Even if I don’t see evidence of fluid when looking at the back of the eye, I like to do a baseline OCT for all my RP patients to see if they have CME. OCT will also tell us something about the anatomy in and around the macula.

What retinal diseases can lead to CME?
CME most often occurs in people with night-blinding retinal diseases such as RP, Usher syndrome, choroideremia, gyrate atrophy and enhanced S-cone syndrome. Also, people with X-linked retinoschisis can develop cystic lesions, which are somewhat different from CME; they’re accumulations of fluid, which are treatable, but they don’t leak. We don’t see CME in juvenile macular dystrophies, such as Stargardt disease. It’s also rarely observed in cone-rod dystrophy.

What are the treatments?
My first line of therapy is a topical carbonic anhydrase inhibitor (CAI), such as dorzolamide, which helps the RPE pump the fluid out faster. Some physicians prefer oral CAIs first, because they’re stronger. But those can have unpleasant side effects, such as fatigue and tingling in the fingers and toes.

Other treatment options include steroids and non-steroidal anti-inflammatory drugs. Also, the age-related macular degeneration therapies — Lucentis, Avastin and Eylea — may be considered, because they reduce fluid accumulation.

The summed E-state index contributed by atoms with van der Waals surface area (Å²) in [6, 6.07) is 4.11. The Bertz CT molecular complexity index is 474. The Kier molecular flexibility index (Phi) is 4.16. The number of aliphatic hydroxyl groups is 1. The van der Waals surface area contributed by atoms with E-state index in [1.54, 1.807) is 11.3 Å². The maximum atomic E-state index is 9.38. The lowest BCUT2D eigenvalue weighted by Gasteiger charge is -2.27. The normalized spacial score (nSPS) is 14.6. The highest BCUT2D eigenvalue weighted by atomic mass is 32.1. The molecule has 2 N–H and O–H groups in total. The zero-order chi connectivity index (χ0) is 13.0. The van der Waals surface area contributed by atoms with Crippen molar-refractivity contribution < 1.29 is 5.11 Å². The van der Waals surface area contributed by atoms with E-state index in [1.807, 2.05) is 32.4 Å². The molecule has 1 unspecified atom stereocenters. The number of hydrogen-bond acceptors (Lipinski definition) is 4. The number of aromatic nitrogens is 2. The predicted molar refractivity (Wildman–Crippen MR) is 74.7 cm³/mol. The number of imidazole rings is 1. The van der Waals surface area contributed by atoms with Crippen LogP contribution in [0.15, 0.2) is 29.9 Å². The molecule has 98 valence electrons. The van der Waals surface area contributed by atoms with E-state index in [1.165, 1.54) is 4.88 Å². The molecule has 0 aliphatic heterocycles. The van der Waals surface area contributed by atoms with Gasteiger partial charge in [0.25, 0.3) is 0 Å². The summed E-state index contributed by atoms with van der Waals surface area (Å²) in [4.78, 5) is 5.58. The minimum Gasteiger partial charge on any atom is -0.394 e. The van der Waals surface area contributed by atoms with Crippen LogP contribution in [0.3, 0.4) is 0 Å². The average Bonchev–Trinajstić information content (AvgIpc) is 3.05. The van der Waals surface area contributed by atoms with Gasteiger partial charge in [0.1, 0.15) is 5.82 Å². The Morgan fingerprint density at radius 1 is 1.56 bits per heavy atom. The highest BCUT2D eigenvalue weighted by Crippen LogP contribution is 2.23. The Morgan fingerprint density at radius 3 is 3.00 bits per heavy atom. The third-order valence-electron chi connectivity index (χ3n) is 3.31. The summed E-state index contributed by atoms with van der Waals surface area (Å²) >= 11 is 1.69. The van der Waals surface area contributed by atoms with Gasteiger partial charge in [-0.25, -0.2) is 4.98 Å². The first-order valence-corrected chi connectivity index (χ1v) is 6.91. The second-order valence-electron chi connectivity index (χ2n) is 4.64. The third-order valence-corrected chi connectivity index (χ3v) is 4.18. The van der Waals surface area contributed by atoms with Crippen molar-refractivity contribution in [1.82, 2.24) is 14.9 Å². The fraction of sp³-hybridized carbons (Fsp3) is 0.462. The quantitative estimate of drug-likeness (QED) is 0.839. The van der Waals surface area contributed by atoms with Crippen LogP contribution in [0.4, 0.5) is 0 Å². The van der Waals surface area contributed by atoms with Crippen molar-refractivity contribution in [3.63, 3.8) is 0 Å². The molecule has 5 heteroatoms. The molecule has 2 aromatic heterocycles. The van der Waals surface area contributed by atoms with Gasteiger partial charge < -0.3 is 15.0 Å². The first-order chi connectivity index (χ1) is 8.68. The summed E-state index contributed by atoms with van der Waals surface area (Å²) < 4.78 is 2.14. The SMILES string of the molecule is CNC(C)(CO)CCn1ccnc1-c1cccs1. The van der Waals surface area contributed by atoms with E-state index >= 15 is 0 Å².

Not every patient responds to treatment for CME, but this is true for many other drugs and conditions. In some cases, people may not show improvement for as long as four months. I like to see some movement by two months to justify continuing treatment.

In some cases, a patient responds for a while, but the CME recurs. So I’ll pull them off the drug for a few months and then re-start it. Sometimes, they show a positive response again.

Treating CME is an art, and with each case, I try to get better at practicing it.

One other important point: I always make sure the patient is getting the eye drops in their eyes. So I teach them how to do it. If the patient is a youngster, I instruct the parents.